I came across another one of those puzzling Amazon recommendations. I'm thinking I should just spend some time searching for stuff on Amazon and see what they recommend I buy to go with it! But when I do that, the recommendations are pretty much what one might expect.
In this particular instance, I read a status report on Facebook from someone who said she was "loving her brie baker" and I wondered what a a brie baker was. Oh, I could pretty much guess, but I wanted to see one in the flesh. So I did a ittle Amazon search and discovered that it was, indeed, a clay pot-like thing that you put a wheel of brie in, topped with your favorite topping and then baked until the brie was soft...which sounds fabulous, if you entertain, which we don't. So I wasn't tempted to spend the money. But then I saw what Amazon thinks I will want to buy along with my brie baker.
Yes, indeedy, everyone who wants to bake brie is going to want a preschool toy laptop to go along with it! And a special price if you buy the two together. Yippee!
If you buy the more expensive stainless steel brie baker, not only do they recommend you get the pre-school learning tote and go laptop, but you will probably also want Michael Chrichton's book, "Pirate Latitudes," because pirates love baked brie, dontcha know! "Arrgghhh, matey...pass me that there cheese stuff."
I also came across a blog today written by a woman who also participates in the "Thursday Thirteen." Don't know if I've mentioned it here, but over on my mirror blog on Blogspot, I post a list of thirteen "things" each Thursday. As diverse a list as "Names I've given foster dogs," "Favorite Star Trek Episodes" and "Things Hanging on my bulletin board," and "Things I love to smell," among others. I've done 17 Thursdays now and am having a good time with it. But sometimes inspiration is nice, so I've checked with others who are doing the same thing and came across this woman's blog.
When I got to her web site, I saw that she had visited Helsinki and St. Petersburg in 2006 and had pictures from a lot of the places we are going to see (fabulous). They didn't take the boat trip, like we will, but they did spend several days in St. Petersburg. She also seems to write well and I was going to put her on my list of blogs to read regularly when I saw that she had one entry called "All things Obama," or something like that which starts by saying "I was listening to Michele Bachmann, the lone voice of sanity in Minnesota (and the next legislator I'll support)..."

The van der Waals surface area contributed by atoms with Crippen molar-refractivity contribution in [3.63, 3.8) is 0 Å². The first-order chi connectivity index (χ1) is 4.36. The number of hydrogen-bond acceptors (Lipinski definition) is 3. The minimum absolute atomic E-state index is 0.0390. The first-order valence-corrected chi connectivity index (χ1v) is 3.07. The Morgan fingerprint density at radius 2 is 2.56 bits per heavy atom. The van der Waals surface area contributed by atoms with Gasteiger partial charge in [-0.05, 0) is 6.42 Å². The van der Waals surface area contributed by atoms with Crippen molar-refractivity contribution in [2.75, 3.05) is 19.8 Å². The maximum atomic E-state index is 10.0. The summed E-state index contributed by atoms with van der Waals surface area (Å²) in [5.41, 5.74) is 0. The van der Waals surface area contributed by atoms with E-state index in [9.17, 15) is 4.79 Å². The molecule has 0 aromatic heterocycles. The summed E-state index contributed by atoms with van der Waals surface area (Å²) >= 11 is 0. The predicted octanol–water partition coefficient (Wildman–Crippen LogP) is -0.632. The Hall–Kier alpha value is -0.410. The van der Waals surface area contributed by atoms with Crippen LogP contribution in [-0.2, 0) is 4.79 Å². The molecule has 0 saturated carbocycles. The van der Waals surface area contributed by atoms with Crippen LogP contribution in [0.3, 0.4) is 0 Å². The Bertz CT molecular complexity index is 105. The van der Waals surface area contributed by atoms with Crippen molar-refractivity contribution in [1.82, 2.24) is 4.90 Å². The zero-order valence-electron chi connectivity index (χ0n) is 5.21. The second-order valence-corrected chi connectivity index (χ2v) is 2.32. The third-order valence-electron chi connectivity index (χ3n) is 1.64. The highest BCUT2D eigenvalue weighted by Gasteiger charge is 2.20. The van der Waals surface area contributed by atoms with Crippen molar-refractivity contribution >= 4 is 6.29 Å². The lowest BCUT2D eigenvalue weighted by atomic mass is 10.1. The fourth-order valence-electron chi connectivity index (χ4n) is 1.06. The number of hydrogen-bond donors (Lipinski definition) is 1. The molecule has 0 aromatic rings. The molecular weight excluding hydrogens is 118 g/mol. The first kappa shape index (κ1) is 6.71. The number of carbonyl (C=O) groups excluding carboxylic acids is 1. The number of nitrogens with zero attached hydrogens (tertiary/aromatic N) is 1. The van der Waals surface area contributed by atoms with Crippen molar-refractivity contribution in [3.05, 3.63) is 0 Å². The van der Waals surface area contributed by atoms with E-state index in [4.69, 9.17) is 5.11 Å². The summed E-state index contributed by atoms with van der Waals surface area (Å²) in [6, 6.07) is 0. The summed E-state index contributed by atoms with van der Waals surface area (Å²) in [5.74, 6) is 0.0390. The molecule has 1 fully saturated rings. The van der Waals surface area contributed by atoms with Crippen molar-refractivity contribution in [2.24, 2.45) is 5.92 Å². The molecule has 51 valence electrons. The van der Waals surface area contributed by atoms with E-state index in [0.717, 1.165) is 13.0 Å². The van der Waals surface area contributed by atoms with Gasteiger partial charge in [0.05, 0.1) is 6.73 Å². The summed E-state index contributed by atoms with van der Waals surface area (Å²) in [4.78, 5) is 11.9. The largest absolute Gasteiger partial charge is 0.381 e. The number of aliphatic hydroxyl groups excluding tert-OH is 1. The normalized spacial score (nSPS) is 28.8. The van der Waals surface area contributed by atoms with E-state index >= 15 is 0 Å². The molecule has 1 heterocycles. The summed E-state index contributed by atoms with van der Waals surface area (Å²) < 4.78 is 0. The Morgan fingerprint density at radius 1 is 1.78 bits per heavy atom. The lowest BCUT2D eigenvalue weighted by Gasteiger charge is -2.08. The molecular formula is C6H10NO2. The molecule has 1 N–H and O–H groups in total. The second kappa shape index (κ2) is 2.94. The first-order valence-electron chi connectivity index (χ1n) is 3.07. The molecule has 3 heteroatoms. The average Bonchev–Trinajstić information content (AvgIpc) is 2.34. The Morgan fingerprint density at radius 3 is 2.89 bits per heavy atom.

Well. I think it's safe to say that we probably don't have a lot in common and with all the blogs I follow, I probably won't be checking back with her often!
While I was doing all this, I had The Food Network (which I haven't watched in awhile) on and Ina Garten (Barefoot Contessa) on. She was making a couple of dishes that looked interesting, so I surfed on over to the Food Network web site to see if I could find them. I did, eventually, but in the process came upon a recipe for Roasted Butternut Squash Salad with Warm Cider Vinaigrette. I'd been looking for something to do with the leftover squash from a soup I made recently and this looked tasty, so I decided to make it. Only, as I started it, I realized that out of all the ingredients listed, I only had a few. So...what the heck....I substituted "creatively."
I had the squash and "good" olive oil (the latter thanks to my sister-in-law), which was a good start.
For "pure maple syrup" I had to substitute good ol' Log Cabin. For Kosher salt, I used sea salt. I did have freshly ground black pepper. But there was no apple cider--not even any Martinellis, I figured using orange/pineapple juice was out, but we had a bottle of blueberry/pomegranate juice and I used that. I did have apple cider vinegar, but no shallots. Walt hates the texture of onion-like foods, so I just left those out.
I had Dijon mustard and cranberries, but no walnut halves (which were supposed to be toasted), but I substituted toasted pecan halves and, of course, I had no "fresh Parmesan cheese" but had plenty of the stuff in the green jar.
You pour this all over arugula, which I did not have, but I used "heirloom lettuce," which I'd picked up at Costco recently.Oddly enough, the final product wasn't half bad. Quite tasty, in fact. Some day I might go back and make the recipe the right way and see how it turns out, but I think it's fair to say that I am NOT "the worst cook in the world," and that I can improvise fearlessly and creatively and end up with an edible product, even if the product only has one or two of the recipe's original ingredients!